Evidentiality and the Rubber Boom: A connection?
February 7, 2008
I just got back from a brief trip to Berkeley, where I had the opportunity to give a talk on the social and interactional aspects of evidentiality in Nanti, a Peruvian Arawak language I have worked with for some time. The handout for that talk is available here. [link fixed - LM]
One of the great things about such opportunities is that people ask questions and make comments that stimulate one to think about issues that would perhaps never occur to one without external input. One of the points I made in my talk, for example, is that evidentiality is a recent and independent innovation in Nanti. In response to this, Maurizio Gnerre, an expert in the Jibaroan languages of Ecuador and Peru, commented that some of the Jibaroan languages also began innovating evidentiality about a century ago.
Gnerre’s point is especially interesting for two reasons. First, I estimate that Nantis began innovating evidentials at about the same time. And second, the innovation of evidentiality in these languages coincides with the Rubber Boom, a period of massive demographic turmoil for Amazonian indigenous peoples. During this time, there was significant movement of indigenous peoples as a response to efforts by whites to enslave indigenous peoples. This period was also punctuated by significant violence between indigenous peoples and whites as the former groups sought to free themselves from the yoke of the rubber barons, and the whites sought to strengthen their hold over the groups they were enslaving. There was also much violence between and among indigenous groups, as groups were pushed into areas already inhabited by other groups.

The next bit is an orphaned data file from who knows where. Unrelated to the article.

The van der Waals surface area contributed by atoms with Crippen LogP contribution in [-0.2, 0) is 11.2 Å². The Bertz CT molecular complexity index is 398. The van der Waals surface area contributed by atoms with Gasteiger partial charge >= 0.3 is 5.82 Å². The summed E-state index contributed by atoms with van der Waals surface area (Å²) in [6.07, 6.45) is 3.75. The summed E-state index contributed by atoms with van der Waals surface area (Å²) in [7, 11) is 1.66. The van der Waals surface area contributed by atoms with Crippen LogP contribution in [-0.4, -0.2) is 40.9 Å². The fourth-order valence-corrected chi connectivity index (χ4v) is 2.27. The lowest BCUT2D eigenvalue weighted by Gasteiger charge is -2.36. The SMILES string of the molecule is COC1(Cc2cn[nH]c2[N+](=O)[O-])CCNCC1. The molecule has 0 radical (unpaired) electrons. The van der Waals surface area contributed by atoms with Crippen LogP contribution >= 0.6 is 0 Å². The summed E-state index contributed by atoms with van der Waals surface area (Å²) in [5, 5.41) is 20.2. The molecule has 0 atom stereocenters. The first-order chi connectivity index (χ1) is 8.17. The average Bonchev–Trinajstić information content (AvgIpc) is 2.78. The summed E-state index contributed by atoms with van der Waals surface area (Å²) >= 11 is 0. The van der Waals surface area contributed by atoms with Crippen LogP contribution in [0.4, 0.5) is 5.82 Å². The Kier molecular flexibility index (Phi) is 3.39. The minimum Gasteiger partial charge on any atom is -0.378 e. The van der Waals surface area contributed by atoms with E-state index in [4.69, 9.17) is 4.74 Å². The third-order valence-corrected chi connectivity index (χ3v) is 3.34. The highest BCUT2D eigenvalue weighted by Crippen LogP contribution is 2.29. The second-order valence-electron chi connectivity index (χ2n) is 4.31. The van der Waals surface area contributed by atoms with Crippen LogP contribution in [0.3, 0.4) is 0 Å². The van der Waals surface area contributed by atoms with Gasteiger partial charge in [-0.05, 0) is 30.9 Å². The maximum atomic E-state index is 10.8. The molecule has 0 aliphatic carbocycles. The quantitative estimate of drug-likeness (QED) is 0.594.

The relevance of these points to the question of the innovation of evidentiality lies in the fact that in Nanti society, at least, the use of evidentials seems to form part of a set of practices that seem to serve as strategies to reduce the risk of interpersonal conflict, and hence, violence. But why would strategies to diffuse risks of violence suddently become important to groups like the Nanti and Jibaroan peoples about a century ago? Although it hadn’t really occurred to me before Gnerre’s comment, one obvious answer would be: the Rubber Boom!
Although I think it would be very, very difficult to determine if there is a causal link between the social effects of the Rubber Boom and the recent innovation of evidential systems in the languages in question, the coincidence is certainly striking and food for thought.